After weeks of testimony and 96 witnesses a jury this week found admitted Boston Marathon Bomber, Dzhokhar Tsarnaev, guilty on all 30 charges. Seventeen of them are punishable by death. The trial now enters the penalty phase. Legal experts argue that a powerful or weak closing argument has represented the difference between life in prison or execution. WGBH Radio’s Senior Reporter Phillip Martin looks at an effective closing argument that saved two lives.
The year was 1924.
Guilt was never the issue. The defense lawyer's objective was to avoid the death penalty. And from the beginning of the trial the lead defense lawyer conceded his clients’ culpability. Reporters from around the country and the world flocked to the courthouse, where they witnessed what legal historians consider perhaps the most masterful closing argument ever. History is still waiting to judge the conclusion of the Boston Marathon Bombing trial. But in the Tsarnaev case and many others, the standard that defense attorneys and prosecutors have tried to live up to for nearly a century has been the 12-hour closing argument by Charles Darrow in the trial of Leopold and Loeb.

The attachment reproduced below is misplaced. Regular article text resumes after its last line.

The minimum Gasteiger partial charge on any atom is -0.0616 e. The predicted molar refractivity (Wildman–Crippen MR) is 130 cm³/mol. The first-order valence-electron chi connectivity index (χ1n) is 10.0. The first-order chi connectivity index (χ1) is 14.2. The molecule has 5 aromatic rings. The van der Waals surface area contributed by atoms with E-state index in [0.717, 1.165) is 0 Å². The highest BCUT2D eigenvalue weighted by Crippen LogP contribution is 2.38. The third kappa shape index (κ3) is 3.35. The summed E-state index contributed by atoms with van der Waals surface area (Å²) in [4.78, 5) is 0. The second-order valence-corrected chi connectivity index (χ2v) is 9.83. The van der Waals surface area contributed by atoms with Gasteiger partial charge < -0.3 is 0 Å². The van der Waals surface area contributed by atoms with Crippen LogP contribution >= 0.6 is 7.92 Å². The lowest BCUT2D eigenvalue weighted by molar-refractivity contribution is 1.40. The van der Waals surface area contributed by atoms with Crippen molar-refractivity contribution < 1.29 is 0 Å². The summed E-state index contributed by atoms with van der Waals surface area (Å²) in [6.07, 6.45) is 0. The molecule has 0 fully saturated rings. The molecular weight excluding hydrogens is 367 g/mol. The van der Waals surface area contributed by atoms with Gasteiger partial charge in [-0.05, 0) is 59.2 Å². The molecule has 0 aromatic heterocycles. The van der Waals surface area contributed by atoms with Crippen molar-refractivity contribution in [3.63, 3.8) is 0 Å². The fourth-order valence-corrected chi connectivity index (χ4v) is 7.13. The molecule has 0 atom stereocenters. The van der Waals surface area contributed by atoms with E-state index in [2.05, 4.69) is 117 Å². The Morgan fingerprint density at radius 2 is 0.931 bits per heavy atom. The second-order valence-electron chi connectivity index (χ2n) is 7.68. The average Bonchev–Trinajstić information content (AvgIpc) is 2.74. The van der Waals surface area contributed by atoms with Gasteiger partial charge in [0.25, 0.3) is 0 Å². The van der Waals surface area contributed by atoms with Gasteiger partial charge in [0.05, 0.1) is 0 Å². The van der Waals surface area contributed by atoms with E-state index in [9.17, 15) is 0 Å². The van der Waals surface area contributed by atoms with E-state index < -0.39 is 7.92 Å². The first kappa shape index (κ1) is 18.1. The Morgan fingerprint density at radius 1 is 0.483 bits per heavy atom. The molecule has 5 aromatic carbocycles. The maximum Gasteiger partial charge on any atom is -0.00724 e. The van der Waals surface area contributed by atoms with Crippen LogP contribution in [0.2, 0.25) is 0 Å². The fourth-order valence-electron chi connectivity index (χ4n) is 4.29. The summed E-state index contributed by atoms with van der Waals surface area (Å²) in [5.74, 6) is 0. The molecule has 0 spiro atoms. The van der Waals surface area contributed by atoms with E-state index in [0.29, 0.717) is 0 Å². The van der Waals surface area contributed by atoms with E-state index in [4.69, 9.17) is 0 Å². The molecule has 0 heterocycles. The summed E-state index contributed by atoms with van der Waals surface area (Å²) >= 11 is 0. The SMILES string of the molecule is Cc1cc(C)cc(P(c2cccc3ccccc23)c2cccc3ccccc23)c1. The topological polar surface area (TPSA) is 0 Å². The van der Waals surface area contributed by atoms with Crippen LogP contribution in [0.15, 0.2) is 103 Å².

“Your honor, I have stood here for three months as one might stand at the ocean trying to sweep back the tide. I have heard nothing in the last few weeks but nothing for a cry for blood. I never saw such enthusiasm for the death penalty as I’ve seen here. It’s been discussed as a holiday, like a day at the races. I’ve heard words from the state’s attorney that would shame a savage.”